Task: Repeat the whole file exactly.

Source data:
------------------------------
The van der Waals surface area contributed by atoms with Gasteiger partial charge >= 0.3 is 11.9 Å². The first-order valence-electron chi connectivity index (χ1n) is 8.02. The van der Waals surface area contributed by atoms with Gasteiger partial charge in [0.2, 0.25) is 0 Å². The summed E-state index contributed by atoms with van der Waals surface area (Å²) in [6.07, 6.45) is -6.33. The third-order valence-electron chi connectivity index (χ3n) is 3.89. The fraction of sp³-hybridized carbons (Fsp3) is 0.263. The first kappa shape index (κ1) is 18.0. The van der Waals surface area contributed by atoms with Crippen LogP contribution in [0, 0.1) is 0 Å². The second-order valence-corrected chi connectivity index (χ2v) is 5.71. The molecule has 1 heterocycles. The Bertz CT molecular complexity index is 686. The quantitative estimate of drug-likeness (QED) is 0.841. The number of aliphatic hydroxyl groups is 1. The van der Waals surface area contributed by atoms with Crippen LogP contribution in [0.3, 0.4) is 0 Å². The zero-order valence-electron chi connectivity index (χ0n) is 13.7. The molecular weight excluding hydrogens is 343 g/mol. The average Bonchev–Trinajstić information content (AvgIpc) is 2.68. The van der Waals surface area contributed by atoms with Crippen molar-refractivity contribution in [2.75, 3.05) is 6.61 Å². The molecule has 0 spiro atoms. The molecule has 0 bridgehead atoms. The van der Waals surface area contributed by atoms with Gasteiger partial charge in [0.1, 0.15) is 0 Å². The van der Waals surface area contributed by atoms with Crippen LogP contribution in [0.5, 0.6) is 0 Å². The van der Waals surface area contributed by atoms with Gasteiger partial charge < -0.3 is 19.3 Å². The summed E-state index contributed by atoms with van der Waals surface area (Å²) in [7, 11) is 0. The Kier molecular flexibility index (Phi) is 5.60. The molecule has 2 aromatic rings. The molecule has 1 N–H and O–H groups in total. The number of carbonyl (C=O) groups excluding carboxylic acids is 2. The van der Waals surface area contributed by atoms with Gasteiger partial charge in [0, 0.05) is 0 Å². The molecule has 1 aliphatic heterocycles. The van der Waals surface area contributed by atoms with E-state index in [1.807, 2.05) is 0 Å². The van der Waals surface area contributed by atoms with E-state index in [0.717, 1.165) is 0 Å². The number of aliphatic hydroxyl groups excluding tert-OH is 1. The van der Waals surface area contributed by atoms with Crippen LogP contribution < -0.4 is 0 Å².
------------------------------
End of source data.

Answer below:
The van der Waals surface area contributed by atoms with Gasteiger partial charge >= 0.3 is 11.9 Å². The first-order valence-electron chi connectivity index (χ1n) is 8.02. The van der Waals surface area contributed by atoms with Gasteiger partial charge in [0.2, 0.25) is 0 Å². The summed E-state index contributed by atoms with van der Waals surface area (Å²) in [6.07, 6.45) is -6.33. The third-order valence-electron chi connectivity index (χ3n) is 3.89. The fraction of sp³-hybridized carbons (Fsp3) is 0.263. The first kappa shape index (κ1) is 18.0. The van der Waals surface area contributed by atoms with Crippen LogP contribution in [0, 0.1) is 0 Å². The second-order valence-corrected chi connectivity index (χ2v) is 5.71. The molecule has 1 heterocycles. The Bertz CT molecular complexity index is 686. The quantitative estimate of drug-likeness (QED) is 0.841. The number of aliphatic hydroxyl groups is 1. The van der Waals surface area contributed by atoms with Crippen LogP contribution in [0.3, 0.4) is 0 Å². The zero-order valence-electron chi connectivity index (χ0n) is 13.7. The molecular weight excluding hydrogens is 343 g/mol. The average Bonchev–Trinajstić information content (AvgIpc) is 2.68. The van der Waals surface area contributed by atoms with Crippen molar-refractivity contribution in [2.75, 3.05) is 6.61 Å². The molecule has 0 spiro atoms. The molecule has 0 bridgehead atoms. The van der Waals surface area contributed by atoms with Gasteiger partial charge in [0.1, 0.15) is 0 Å². The van der Waals surface area contributed by atoms with Crippen LogP contribution in [0.5, 0.6) is 0 Å². The van der Waals surface area contributed by atoms with Gasteiger partial charge < -0.3 is 19.3 Å². The summed E-state index contributed by atoms with van der Waals surface area (Å²) in [7, 11) is 0. The Kier molecular flexibility index (Phi) is 5.60. The molecule has 2 aromatic rings. The molecule has 1 N–H and O–H groups in total. The number of carbonyl (C=O) groups excluding carboxylic acids is 2. The van der Waals surface area contributed by atoms with Gasteiger partial charge in [0, 0.05) is 0 Å². The molecule has 1 aliphatic heterocycles. The van der Waals surface area contributed by atoms with E-state index in [1.807, 2.05) is 0 Å². The van der Waals surface area contributed by atoms with E-state index in [0.717, 1.165) is 0 Å². The number of aliphatic hydroxyl groups excluding tert-OH is 1. The van der Waals surface area contributed by atoms with Crippen LogP contribution < -0.4 is 0 Å².